Born in Mississippi and raised in Minnesota, Sonny Knight cut his first single in 1965 with his group Little Sonny Knight & the Cymbols, when he was just 17 years old. Knight's career in music took a few detours as he spent some time in the military, settled in California for a while, and returned to Minneapolis to work with the group Haze before quitting music in the '80s and landing a job as a truck driver. Most folks would never guess Knight's back story from listening to I'm Still Here, the first album from him and his new group, the Lakers; judging from the strength of his performance and the clarity and control of his instrument, it's hard to believe this band is fronted by a man who's 65 years old. The Lakers are comprised of younger soul fans who kick up an impressive amount of rhythm behind Knight, ranging from cool, Northern Soul tracks like the title tune to raucous dance numbers like "Do the Caveman" and tough proto-funk like "I'm Through with You," with drummer Eric Foss and horn men Tony Beaderstadt, Bryan "Lumpy" Highhill, and Cole Pulice more than earning their keep on these sessions. But Knight is clearly the star of this show, and he certainly deserves the spotlight; he not only has a great voice, he works well with a band, and he's an outstanding performer who brings these songs to life with plenty of joyous ferocity, whether he's encouraging the crowd to boogie on "Get Up and Dance" or delivering the streetwise anti-addiction message of Rodriguez's "Sugar Man." Sounding like it was recorded in a sweaty club on a Saturday night, I'm Still Here demonstrates Sonny Knight is one of the best and most powerful vocalists to emerge on the retro-soul scene, and this is old-school R&B that grooves hard and sweet. Whatever Sonny Knight is doing, it's working well for him, and this album is a treat for fans of classic R&B sounds.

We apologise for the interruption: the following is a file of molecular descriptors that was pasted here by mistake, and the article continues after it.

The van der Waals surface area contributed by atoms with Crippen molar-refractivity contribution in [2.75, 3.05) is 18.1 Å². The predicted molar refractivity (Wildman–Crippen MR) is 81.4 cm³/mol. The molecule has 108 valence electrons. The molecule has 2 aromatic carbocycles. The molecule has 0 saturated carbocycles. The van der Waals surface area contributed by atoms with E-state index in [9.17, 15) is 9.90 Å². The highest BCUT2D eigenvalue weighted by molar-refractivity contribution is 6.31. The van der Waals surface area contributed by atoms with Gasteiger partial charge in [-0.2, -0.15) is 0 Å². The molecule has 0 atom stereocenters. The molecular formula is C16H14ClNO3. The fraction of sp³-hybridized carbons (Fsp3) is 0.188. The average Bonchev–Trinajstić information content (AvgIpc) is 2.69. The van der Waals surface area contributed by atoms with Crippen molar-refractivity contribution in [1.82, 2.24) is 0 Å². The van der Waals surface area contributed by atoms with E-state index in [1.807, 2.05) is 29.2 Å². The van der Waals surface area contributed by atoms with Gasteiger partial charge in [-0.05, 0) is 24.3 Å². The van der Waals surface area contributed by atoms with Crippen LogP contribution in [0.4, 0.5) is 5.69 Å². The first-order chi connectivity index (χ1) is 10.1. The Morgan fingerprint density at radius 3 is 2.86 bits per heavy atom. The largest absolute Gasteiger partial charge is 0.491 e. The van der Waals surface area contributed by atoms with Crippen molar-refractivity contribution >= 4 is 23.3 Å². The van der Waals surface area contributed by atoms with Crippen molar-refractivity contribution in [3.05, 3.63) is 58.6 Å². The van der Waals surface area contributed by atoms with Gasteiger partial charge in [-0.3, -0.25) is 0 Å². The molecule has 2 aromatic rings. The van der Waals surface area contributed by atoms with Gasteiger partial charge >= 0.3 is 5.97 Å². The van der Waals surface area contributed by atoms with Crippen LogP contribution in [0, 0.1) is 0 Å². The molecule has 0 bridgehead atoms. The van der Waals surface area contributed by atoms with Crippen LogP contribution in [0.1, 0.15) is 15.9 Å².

AllMusic Review by Mark Deming